The report also contains a tabulation of complaints filed with DOT in June against airlines regarding the treatment of passengers with disabilities.  The Department received a total of 85 disability-related complaints in June, up from both the total of 55 complaints filed in June 2013 and the 64 complaints received in May 2014.  For the first six months of the year, the Department received 395 disability-related complaints, up 28 percent from the 308 filed during January-June 2013.

Complaints About Discrimination

In June, the Department received five complaints alleging discrimination by airlines due to factors other than disability – such as race, religion, national origin, or sex – down from the total of six recorded in June 2013, and equal to the total of five recorded in May 2013.  For the first six months of this year, the Department received 32 discrimination complaints, down from the 36 recorded in January-June 2013. 

Consumers may file their complaints in writing with the Aviation Consumer Protection Division, U.S. Department of Transportation, C-75, W96-432, 1200 New Jersey Ave. SE, Washington, DC 20590; by voice mail at (202) 366-2220 or by TTY at (202) 366-0511; or on the web at www.dot.gov/airconsumer.

Consumers who want on-time performance data for specific flights should call their airline’s reservation number or their travel agent.  This information is available on the computerized reservation systems used by these agents.  The information is also available on the appropriate carrier’s website.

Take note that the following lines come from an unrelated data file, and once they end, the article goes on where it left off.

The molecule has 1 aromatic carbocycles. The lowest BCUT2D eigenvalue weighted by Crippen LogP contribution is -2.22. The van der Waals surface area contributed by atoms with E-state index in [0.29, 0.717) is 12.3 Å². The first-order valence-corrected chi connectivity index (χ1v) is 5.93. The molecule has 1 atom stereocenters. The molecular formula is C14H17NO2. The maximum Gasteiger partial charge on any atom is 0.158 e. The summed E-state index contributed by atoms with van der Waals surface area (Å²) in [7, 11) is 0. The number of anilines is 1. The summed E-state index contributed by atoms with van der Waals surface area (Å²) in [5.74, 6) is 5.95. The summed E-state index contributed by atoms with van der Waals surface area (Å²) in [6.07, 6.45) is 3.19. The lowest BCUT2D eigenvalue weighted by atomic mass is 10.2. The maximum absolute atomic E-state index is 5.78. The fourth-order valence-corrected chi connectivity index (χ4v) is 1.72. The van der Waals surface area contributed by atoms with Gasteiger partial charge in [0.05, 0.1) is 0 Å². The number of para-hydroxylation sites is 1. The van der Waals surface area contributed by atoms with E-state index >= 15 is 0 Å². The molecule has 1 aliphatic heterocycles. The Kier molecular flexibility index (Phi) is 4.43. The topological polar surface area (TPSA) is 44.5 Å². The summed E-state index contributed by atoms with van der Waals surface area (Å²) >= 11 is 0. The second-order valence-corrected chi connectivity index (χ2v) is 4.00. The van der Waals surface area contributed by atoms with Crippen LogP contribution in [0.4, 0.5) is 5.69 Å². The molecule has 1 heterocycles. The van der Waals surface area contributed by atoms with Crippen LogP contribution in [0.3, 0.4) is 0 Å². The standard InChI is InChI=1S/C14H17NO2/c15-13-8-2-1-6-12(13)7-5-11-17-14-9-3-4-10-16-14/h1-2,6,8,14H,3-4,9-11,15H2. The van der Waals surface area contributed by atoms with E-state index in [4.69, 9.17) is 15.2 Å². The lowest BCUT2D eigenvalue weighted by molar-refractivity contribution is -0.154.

The Air Travel Consumer Report can be found on DOT’s World Wide Web site at http://www.dot.gov/airconsumer/air-travel-consumer-reports.  It is available in “pdf” and Microsoft Word format.


Facts

 

AIR TRAVEL CONSUMER REPORT
August 2014

KEY ON-TIME PERFORMANCE AND FLIGHT CANCELLATION STATISTICS
Based on Data Filed with the Bureau of Transportation Statistics by the 14 Reporting Carriers and Tarmac Data Filed by All Carriers

Overall

     71.8 percent on-time arrivals

Highest On-Time Arrival Rates

  1. Hawaiian Airlines – 95.3 percent
  2. Alaska Airlines – 86 percent
  3. Virgin America – 81.6 percent

Lowest On-Time Arrival Rates 

  1. Envoy (Formerly American Eagle Airlines) – 62.2 percent
  2. ExpressJet Airlines – 65.1 percent
  3. Southwest airlines – 66.8 percent

Domestic Flights with Longest Tarmac Delays Exceeding Three Hours

*There were no domestic flights in June with tarmac delays exceeding three hours.

International Flights with Longest Tarmac Delays Exceeding Four Hours

  1. United Airlines flight 557 from Puerto Vallarta, Mexico to Chicago O’Hare, 6/18/14 – delayed on tarmac 243 minutes
News Source : Airlines Report No Tarmac Delays Over Three Hours on Domestic Flights, One Tarmac Delay Longer Than Four Hours on an International Flight in June